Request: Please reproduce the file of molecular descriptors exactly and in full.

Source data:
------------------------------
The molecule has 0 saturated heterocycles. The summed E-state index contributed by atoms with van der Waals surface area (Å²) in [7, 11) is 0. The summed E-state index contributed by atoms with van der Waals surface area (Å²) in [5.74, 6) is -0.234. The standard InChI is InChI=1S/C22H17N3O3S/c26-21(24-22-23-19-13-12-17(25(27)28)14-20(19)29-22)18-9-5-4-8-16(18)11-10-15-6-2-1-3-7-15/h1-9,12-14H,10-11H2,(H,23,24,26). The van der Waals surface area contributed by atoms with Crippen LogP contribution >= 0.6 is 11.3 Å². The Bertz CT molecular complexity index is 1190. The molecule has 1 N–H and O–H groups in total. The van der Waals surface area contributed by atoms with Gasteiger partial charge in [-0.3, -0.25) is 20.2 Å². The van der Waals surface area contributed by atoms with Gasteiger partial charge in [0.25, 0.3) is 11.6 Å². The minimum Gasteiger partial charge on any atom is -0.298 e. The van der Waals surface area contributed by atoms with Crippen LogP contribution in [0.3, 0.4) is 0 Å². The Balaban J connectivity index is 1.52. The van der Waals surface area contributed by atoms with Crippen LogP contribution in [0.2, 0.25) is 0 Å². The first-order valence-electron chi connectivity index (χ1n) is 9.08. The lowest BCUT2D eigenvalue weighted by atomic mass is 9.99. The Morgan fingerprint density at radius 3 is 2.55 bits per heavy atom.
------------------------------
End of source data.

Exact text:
The molecule has 0 saturated heterocycles. The summed E-state index contributed by atoms with van der Waals surface area (Å²) in [7, 11) is 0. The summed E-state index contributed by atoms with van der Waals surface area (Å²) in [5.74, 6) is -0.234. The standard InChI is InChI=1S/C22H17N3O3S/c26-21(24-22-23-19-13-12-17(25(27)28)14-20(19)29-22)18-9-5-4-8-16(18)11-10-15-6-2-1-3-7-15/h1-9,12-14H,10-11H2,(H,23,24,26). The van der Waals surface area contributed by atoms with Crippen LogP contribution >= 0.6 is 11.3 Å². The Bertz CT molecular complexity index is 1190. The molecule has 1 N–H and O–H groups in total. The van der Waals surface area contributed by atoms with Gasteiger partial charge in [-0.3, -0.25) is 20.2 Å². The van der Waals surface area contributed by atoms with Gasteiger partial charge in [0.25, 0.3) is 11.6 Å². The minimum Gasteiger partial charge on any atom is -0.298 e. The van der Waals surface area contributed by atoms with Crippen LogP contribution in [0.3, 0.4) is 0 Å². The Balaban J connectivity index is 1.52. The van der Waals surface area contributed by atoms with Crippen LogP contribution in [0.2, 0.25) is 0 Å². The first-order valence-electron chi connectivity index (χ1n) is 9.08. The lowest BCUT2D eigenvalue weighted by atomic mass is 9.99. The Morgan fingerprint density at radius 3 is 2.55 bits per heavy atom.